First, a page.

"Oh, I have my moments."

Then followed twenty minutes of directions. "Now, that's the helmic regulator, requires a delicate touch... Turn the dial until it's at the half-way mark... Flip the first switch up, that's the one on the left..."

"Okay, now when the indicator on the screen shows 572--" the Doctor said.

"I can't see any numbers on the screen, just geometric shapes," Miles interrupted.

"Ah," the Doctor said. "Yes, used to be in English, but the Hindu-Arabic numeral system is so limited."

Who the heck has a numeric system that's based on geometric shapes? Well, who builds ships that are bigger on the inside than on the outside? Miles shoved that thought in the too-hard basket and concentrated on what the Doctor was saying.

"Okay," the Doctor continued, "look for three symbols on the screen. They're all framed by a double-lined hexagon, and inside there are hexagons and--"

"Circles with bites taken out of them," Miles said.

"Yes, right," the Doctor said. "Now, the symbol for five has got a large circle at the bottom, and five hexagons curving to the left."

"A large circle with three other circles inside it?"

"No, that's two, if it's the one with three hexagons in a straight line, then two hexagons slightly to the left, but going in the same direction. Five has three hexagons in a line, and then two hexagons at more of an angle, and the circle has got two small circles inside it."

"Two? I can only see one."

"Well, the second one is inside one of the bites."

"Ah, okay, got it."

"Seven is easy, it's got four hexagons, a circle, and another hexagon."

"Right. Adjusting... now."

"Good. Now see that switch just to the right? Flip it down -- and hold on tight!"

"Are you sure this is going to work?"

"Of course it'll work! And if it doesn't, kick the console."

"How very reassuring," Miles said dryly. He flicked the switch. The whole room began to shudder. The light in the column glowed and moved up and down, and a noise like a giant bellows erupted around him. Miles held on for dear life. After a minute, the noise stopped, and then started up again, and then stopped, with a sort of thud.

"Doctor?" Miles said. What the hell just happened?

"Admiral Naismith!" the Doctor said.

The voice came from behind him. Miles whirled. The Doctor was stepping through the door, grinning.

"How did you get here?"

"But I didn't," the Doctor said. "You got here. In the TARDIS. Speaking of which, we'd better get elsewhere before the Galyari notice--"

An alarm blared outside.

"Which they appear to have done already," the Doctor said. He pulled a lever and the doors closed with a snap. Then he leaped around the console like a hyperactive organ maestro, doing in seconds what Miles had done in painstaking minutes. The room shook, groaned, wheezed. The lights in the column began moving again.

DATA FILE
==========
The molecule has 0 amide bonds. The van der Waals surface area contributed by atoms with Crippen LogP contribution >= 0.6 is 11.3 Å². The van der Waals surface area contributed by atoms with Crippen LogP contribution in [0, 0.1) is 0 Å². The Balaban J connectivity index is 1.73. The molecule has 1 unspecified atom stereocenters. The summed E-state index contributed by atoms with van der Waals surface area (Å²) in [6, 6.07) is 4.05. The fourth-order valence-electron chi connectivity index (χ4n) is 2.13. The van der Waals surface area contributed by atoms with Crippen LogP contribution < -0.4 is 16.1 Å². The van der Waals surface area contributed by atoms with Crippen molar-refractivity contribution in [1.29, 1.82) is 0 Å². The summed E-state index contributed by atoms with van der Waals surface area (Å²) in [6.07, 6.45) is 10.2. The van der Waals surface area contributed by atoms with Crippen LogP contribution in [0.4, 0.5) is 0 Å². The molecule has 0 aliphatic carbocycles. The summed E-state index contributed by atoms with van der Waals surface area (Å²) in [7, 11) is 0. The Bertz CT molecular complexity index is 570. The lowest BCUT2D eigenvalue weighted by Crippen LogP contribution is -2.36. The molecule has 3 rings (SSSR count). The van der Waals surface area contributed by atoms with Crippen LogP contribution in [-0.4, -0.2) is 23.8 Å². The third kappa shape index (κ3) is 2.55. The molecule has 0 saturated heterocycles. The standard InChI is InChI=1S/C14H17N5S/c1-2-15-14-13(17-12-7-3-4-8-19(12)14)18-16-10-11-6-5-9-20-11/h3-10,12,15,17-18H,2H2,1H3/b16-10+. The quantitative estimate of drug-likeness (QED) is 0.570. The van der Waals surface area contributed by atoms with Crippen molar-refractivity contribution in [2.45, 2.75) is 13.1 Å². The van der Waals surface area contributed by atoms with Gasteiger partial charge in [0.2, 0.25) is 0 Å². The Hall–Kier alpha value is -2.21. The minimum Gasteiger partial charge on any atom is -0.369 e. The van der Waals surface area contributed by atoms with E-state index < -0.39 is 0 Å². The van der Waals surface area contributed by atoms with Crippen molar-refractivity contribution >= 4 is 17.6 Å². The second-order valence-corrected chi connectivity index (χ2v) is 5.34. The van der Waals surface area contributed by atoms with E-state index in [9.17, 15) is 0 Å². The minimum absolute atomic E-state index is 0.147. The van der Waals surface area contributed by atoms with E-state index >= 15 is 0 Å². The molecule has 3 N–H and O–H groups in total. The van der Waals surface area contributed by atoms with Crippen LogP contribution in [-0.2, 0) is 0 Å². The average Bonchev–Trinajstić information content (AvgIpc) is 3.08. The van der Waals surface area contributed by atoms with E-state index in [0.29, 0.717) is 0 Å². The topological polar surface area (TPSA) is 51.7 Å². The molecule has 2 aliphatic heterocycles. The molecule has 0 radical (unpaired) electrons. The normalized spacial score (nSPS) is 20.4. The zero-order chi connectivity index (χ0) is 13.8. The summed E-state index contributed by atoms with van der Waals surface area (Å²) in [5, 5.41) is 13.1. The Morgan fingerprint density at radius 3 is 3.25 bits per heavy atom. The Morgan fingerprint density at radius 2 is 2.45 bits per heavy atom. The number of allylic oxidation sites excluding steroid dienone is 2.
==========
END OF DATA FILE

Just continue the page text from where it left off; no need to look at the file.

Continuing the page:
"Where are we going?"

"Where would you like to go?" the Doctor asked. "Your flagship? That's where I'd want to go if I were you."

Miles blinked. "You can do that?" Appear anywhere. Out of thin air. What kind of a weapon that would make. Destroy the balance of power. Dangerous. Very, very dangerous. "Who are you?" Miles asked. "Where are you from?"

The Doctor sighed. "From a dead world. I'm not a threat." He threaded a hand through his hair. "Well, except to those who need threatening. Like the Galyari. Wanna play 'good cop, bad cop'?"

"And which one would you be?"

"Bad cop," the Doctor said. "The Galyari really don't like me."

"What did you do to them?"

"Ah..." The Doctor ticked off the points on his fingers. "Threw them off the world they were invading, destroyed their race-memory egg-thingie, blustered a bit -- well, a lot, really -- and gave their hatchlings nightmares. Still do, probably. I'm kind of their equivalent to the bogeyman."

"If you're not a good boy, Baba Yaga will come and take you away?"

"They call me the Sandman, but yes." The Doctor rubbed his ear. "It's kind of a difficult reputation to live down."


"Miles! Admiral! What are you doing here?" Bel Thorne's voice was a relief to hear.

"Betan stealth drone," Miles said. "Experimental. This is Doctor Smith, it belongs to him."

"Hello," the Doctor said cheerfully. "Call me the Doctor."

"You're not Betan," Thorne said.

"Immigrant," the Doctor lied promptly. "Love the lifestyle. Though the earrings take a bit of getting used to."

"You're not wearing any."

"Neither are you, Gentle Herm," the Doctor pointed out.

"Doctor, this is Bel Thorne, Captain of the Ariel," Miles said. "Captain, briefing in my office in fifteen minutes. Senior officers. I've encountered the pirates and... it's a more complicated situation than we'd anticipated."

"Sir." Miles was amazed how much dryness the herm could put into one syllable.